This whole time I continued teaching, and improving on my ability to do so. I taught mainly kids but when i started to work with adults I learned an interesting lesson that I relearn constantly: teaching is about always reassessing what you think it means to be a beginner.
So many concepts that I believed to be obvious were things that I would have to break down and explain in an adult teaching scenario; and I saw that my analytical mindset and self-taught background helped immensely.
It was upon realizing this that I began to offer workshops, and eventually travel abroad to help educate people around the world.
I am very passionate about the physical arts and the learning process in general, so teaching is something I greatly enjoy.
I believe that as a teacher I possess the following attributes that allow for a unique approach to my subject:
-Analytical and introspective mindset along with a formal background in hard science
-Awareness of different learning processes.
I have taught children and adults with varying backgrounds and levels from complete beginner, to professional athletes & performers. I understand how students with different backgrounds and learning styles process information differently, and I know how to adjust my teaching style accordingly on-the-fly.
This also helps me to be aware of the different restrictions people have that keep them from learning the skills, whether the restrictions are physical or psychological.
I followed my own path to achieve my skill set with little to no guidance or instruction most of the time. This means much of my progress was made through experimentation and learning from my mistakes. Though this may have hindered my development as an athlete, this gives me a huge advantage as a teacher in picking out students’ mistakes and identifying with their struggle.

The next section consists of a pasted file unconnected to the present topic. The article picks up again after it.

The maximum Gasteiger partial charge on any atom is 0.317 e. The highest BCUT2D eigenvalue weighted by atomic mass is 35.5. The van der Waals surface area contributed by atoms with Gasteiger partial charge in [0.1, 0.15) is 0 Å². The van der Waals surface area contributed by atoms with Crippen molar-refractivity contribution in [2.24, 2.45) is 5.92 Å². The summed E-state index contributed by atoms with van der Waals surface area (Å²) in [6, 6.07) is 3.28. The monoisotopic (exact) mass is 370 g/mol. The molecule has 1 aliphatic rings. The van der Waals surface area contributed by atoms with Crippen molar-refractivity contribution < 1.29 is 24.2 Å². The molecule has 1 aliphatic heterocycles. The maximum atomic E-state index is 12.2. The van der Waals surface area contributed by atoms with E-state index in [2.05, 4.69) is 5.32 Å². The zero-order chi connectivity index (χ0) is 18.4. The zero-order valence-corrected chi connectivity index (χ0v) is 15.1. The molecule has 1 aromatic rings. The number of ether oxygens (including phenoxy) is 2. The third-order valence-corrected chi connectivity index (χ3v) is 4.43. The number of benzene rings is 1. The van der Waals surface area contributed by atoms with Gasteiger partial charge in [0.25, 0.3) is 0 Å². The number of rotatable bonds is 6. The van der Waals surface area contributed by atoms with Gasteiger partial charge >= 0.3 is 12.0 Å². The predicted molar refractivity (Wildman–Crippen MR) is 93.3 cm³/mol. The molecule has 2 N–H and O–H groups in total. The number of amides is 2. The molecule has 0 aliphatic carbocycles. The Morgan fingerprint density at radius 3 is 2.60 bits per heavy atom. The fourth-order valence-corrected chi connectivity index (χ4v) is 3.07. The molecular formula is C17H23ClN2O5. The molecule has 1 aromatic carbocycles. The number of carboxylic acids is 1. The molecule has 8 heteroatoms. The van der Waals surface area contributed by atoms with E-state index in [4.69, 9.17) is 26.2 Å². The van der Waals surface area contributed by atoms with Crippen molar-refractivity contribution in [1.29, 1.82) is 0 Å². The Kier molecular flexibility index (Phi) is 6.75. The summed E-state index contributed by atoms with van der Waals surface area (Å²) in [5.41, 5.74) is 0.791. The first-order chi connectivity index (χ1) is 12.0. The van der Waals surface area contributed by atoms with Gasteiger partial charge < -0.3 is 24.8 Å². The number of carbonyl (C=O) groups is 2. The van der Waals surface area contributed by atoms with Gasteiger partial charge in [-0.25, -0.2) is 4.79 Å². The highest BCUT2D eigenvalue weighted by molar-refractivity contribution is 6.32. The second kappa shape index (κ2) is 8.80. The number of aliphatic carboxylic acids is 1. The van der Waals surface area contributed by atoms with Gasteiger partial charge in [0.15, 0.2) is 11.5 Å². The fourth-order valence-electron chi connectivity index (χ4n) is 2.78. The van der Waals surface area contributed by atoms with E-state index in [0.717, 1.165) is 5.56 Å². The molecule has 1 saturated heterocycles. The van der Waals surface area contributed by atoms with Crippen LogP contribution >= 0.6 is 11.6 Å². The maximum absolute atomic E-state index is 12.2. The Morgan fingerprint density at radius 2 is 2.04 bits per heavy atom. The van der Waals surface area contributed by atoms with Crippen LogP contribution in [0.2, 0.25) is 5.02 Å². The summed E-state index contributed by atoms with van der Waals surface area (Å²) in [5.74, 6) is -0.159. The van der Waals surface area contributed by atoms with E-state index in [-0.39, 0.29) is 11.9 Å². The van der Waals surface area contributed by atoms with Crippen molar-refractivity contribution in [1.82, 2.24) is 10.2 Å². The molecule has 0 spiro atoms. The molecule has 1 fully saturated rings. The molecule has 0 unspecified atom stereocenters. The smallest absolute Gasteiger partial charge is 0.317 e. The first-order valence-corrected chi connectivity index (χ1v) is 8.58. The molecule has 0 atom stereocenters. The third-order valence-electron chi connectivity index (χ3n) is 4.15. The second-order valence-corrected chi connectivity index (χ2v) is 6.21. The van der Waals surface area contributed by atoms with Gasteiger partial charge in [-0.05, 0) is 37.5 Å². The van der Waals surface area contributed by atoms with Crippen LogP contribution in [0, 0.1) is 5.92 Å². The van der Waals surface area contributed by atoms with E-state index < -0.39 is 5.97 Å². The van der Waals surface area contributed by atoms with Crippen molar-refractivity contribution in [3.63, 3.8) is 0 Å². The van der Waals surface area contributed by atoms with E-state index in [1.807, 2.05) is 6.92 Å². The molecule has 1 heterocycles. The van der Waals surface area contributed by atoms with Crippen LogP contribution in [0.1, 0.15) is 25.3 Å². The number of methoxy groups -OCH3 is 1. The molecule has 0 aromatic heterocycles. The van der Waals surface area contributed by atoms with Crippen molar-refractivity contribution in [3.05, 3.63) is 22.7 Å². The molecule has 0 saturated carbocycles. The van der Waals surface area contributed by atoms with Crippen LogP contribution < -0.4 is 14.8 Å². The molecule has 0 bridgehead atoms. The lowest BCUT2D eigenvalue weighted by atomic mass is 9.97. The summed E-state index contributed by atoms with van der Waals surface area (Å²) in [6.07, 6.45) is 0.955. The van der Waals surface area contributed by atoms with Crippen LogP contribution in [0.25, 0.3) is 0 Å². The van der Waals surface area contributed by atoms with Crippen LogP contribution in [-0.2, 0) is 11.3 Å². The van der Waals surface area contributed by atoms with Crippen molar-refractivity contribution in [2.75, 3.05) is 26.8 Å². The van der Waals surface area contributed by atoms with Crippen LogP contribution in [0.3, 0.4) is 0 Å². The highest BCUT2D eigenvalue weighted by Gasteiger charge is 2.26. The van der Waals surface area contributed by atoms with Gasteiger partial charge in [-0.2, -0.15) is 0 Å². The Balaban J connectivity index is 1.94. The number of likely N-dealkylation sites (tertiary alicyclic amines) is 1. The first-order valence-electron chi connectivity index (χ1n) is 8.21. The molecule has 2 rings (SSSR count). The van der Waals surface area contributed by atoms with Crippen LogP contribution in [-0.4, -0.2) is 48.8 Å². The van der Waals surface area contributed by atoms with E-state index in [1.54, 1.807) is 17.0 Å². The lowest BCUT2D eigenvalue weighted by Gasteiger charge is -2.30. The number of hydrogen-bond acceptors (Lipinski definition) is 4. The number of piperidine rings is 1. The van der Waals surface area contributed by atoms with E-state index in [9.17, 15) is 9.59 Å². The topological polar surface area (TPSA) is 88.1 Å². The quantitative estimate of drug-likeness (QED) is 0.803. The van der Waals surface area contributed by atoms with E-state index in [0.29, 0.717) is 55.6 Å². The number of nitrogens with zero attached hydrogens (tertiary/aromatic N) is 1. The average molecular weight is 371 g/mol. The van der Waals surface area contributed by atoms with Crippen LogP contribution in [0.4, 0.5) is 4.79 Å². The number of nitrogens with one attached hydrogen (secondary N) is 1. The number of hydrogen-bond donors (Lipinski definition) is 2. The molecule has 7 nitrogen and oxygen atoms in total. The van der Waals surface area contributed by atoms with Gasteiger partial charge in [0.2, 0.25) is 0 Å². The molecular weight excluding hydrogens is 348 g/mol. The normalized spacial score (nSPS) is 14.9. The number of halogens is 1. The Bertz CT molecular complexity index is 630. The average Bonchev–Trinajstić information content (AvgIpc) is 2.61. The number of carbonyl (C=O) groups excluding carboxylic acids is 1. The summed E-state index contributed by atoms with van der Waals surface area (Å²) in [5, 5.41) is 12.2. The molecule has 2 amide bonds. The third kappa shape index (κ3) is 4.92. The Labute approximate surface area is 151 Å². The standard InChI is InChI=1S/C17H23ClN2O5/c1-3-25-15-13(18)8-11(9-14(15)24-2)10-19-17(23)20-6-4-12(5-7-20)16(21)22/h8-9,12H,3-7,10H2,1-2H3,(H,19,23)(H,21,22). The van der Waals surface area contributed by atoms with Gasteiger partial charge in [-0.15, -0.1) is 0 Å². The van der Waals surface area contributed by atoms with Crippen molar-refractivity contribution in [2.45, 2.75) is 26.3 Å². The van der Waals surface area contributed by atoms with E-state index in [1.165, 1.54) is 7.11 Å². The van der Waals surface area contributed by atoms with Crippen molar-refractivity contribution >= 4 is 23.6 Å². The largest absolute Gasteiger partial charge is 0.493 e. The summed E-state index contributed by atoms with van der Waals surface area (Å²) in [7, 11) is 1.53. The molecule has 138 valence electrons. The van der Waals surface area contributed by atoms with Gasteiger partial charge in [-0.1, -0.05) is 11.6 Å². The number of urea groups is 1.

-Varied training background.
At this point I have trained in many different disciplines including but not limited to: capoeira, gymnastics, martial arts, weightlifting, dance, circus arts, etc. This gives me a better perspective on how students coming from these backgrounds will view the skills I present. It also allows me to teach the skills from different perspectives as opposed to a one-size-fits-all idealistic approach.
-Years of practical teaching experience.
There’s a saying that goes like this: “In theory, practice is the same as the theory. In practice, it’s not.” Teaching is a skill, and even though knowledge is free or cheap the experience of how to apply it cannot be bought.
I have years of practical experience and always try to learn more to improve my craft.
I believe a good teacher is one that eventually renders themselves obsolete. Thus, I try to promote independent thought in those that learn from me, so they can take what they learn from me and do something with it (as opposed to regurgitate). I believe that teaching in this way is beneficial to advancing the collective knowledge of the community and discipline in question.
-It’s not about the skills
Even though upon first glance it may appear I am teaching people party tricks, I try to look a bit deeper than the surface. It’s not the tricks that matter to me so much the process taken to learn them. Ask “what can I learn about myself from pursuing this movement?”
To me the experience is more interesting than the final product, especially since “achieving” something in itself can be fluid as someone’s perspective and standards change.